This is where I typically breakout the history behind the making of this film. Followed by the budget, little trivia about the welsh writer/director Gareth Evans, and then rounding out the secondary paragraph with my list of slightly educated expectations. None of that is going to happen. Partially because that educated bit was a lie... and the other part is because I knew next to nothing of this film until the last minute. I've heard around the blogs that there was this insane action movie that Sony Pictures Classics picked up the rights and was slowly releasing it wider and wider due to its popularity. Man was I in for a surprise.
The plot to The Raid was simple and they explained that pretty well within the trailer.
20 Elite Cops
1 Ruthless Crime Lord
30 Floors of Chaos
SOLD! At first it felt very video game-y... but it kept switching gears on me. Think of Modern Warfare and the best elements of the Ong Bak series. Anyways, these 20 Elite Cops are sent on a mission to bring in this ruthless crime lord holding himself high up in his insanely protected apartment building. From the beginning (but more so later on), you're following this rookie cop; Rama (played awesomely by Iko Uwais) as he battles alongside his fellow officers.
As I mentioned before, think of Modern Warfare... guns are for sure a-blazing for a good while. Lots of cool explosions, mayhem, and death reigns gloriously within the first 20 to 30 minutes. Now start thinking of Ong Bak or the most intensely brutal portrayal of bone-crunching martial arts you've ever seen and then turn the volume up to MAX. I shit you not but don't get me wrong; this doesn't feel like an endless fight scene like The Matrix Reloaded. There are gripping moments of pause that are sometimes so intense, that it wears on you all the same.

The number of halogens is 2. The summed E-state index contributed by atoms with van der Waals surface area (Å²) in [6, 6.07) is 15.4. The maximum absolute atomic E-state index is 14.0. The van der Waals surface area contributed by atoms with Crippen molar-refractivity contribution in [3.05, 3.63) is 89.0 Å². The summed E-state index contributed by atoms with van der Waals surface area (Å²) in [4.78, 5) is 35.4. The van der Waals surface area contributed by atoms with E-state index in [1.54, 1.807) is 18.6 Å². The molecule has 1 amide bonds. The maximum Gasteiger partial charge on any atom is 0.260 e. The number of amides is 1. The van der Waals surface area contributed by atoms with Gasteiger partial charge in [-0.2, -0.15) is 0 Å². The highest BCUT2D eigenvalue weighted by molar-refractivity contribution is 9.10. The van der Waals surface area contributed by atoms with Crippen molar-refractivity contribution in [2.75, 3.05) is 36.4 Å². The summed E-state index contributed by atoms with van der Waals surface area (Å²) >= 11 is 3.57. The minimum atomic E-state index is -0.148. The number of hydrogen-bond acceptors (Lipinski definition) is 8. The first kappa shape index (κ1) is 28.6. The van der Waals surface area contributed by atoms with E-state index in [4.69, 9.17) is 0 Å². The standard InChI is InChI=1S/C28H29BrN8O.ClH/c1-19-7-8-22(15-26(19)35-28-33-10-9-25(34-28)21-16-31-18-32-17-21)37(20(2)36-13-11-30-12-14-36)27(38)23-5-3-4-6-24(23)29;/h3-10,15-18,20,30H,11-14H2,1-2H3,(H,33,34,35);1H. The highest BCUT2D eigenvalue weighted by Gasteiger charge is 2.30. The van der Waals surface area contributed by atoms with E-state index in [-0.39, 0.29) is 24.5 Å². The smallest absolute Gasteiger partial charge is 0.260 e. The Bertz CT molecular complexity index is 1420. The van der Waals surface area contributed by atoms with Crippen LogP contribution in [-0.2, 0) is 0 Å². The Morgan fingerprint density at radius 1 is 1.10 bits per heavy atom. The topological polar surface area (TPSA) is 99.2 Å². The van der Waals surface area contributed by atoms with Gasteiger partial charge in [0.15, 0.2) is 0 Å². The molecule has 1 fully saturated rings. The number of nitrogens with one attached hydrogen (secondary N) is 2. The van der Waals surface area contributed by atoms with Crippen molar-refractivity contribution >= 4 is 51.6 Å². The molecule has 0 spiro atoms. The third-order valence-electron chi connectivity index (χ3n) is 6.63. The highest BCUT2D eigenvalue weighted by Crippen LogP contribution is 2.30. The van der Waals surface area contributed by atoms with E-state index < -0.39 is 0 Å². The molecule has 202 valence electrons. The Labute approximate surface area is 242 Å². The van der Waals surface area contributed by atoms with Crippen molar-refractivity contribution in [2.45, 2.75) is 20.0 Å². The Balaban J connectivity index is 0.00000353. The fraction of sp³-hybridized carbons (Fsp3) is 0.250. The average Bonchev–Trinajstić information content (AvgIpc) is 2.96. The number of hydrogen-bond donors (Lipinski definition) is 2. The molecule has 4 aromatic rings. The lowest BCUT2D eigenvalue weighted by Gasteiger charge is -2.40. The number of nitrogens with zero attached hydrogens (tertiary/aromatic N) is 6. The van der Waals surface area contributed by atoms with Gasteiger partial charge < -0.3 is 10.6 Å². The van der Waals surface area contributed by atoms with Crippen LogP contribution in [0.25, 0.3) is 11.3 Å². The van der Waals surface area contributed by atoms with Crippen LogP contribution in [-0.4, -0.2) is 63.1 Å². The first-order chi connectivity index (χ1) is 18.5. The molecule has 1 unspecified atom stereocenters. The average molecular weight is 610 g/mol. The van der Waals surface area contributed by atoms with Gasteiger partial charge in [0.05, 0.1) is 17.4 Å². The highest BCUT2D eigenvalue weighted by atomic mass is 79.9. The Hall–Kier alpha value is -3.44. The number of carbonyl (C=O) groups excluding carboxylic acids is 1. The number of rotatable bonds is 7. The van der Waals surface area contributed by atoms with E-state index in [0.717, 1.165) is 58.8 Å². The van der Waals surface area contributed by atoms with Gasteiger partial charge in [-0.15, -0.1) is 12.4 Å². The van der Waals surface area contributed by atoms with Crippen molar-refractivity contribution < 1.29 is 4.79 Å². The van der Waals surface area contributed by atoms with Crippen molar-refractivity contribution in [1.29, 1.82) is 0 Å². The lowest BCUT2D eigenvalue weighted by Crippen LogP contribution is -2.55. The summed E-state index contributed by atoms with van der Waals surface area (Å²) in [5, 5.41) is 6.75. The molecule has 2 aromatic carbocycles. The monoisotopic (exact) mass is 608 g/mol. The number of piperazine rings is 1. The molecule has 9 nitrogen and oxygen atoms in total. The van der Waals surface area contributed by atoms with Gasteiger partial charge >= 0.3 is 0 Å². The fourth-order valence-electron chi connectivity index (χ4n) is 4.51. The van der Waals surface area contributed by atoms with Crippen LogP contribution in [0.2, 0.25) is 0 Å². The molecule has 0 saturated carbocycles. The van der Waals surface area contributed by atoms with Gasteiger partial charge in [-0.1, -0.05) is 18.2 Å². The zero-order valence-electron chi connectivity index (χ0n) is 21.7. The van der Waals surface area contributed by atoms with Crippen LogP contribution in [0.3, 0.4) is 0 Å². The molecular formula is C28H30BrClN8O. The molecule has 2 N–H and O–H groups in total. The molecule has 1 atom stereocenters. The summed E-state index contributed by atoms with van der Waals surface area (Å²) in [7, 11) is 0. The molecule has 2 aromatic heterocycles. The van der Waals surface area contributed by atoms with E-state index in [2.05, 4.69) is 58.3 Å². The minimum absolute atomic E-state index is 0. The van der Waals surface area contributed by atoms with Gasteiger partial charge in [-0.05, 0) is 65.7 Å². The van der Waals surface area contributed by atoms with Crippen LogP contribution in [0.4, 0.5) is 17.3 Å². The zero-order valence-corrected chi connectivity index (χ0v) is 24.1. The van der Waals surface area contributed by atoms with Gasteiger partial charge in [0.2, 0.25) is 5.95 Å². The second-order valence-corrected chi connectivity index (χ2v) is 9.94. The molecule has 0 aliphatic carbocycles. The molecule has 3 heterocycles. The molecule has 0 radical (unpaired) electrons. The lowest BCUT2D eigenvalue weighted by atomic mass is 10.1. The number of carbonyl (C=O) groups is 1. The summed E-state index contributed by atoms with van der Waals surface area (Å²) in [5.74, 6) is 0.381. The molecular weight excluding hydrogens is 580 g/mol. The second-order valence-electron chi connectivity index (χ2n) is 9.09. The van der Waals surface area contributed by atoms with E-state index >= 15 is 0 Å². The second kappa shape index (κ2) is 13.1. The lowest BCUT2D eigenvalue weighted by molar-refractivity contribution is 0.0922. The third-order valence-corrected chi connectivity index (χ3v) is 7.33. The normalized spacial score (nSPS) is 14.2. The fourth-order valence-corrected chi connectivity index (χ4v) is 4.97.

The score by Mike Shinoda (of Linkin Park) & Joseph Trapanese did an incredible job of influencing the frenetic pace of the film. Just think, there are so many places to hide in a 30 story building filled with people who want you dead, and you're all out of bullets. Take it from there.
There is a decent story to tell within The Raid dealing with trust, family, and politics; surprisingly it does pay off. In such a way that the writer/director wants to continue that story across his next 2 sequels and I feel that they're warranted instead of money-fisting excuses. Just keep in mind that if you're prone to getting motion sickness, the beginning is not going to be your best friend. Wait until the guns are down, it becomes more hand-to-hand and it lets up a great deal.
Now you just have to prepare yourself to say "ouch" or "holy shit" every 15 seconds. I can't count or recall all the moments I was awe-struck by the stunts preformed or long camera takes in this movie. On little over a million dollar budget, they put it on the screen, and gave it their all. What they delivered is something I plan on seeing again with a few more friends this week. You can say that I'm a big fan of Kung-Fu & Karate flicks but this is a genre-definer all it's own and I absolutely can't wait for the following installment.
For any martial art aficionado, you will NOT regret it. Honestly, I don't know that many people who hate watching decently choreographed fight scenes. So how about excellent ones?
Is this film "theater worthy"?:
Yes. At this point, you should have already stopped reading and saw it. I kid, but really... I think if you don't have an amazing surround sound with some bump to that bass... you'll lose out on how intense the theater can make this for you. You feel every hit visually, as well as physically.
My final thoughts:
I dig the flick. It's by no means perfect. The camera was too jumpy for me at parts. Some of the editing seemed a bit off (if I want to nit-pick) but I can't help but to praise this film for what it has accomplished. The amount of physical labor and love for action and execution into this film on such a staggeringly low budget is mind boggling so I'm going to support it to death. And I think you should too.
Slamfist Rating: 9 out of 10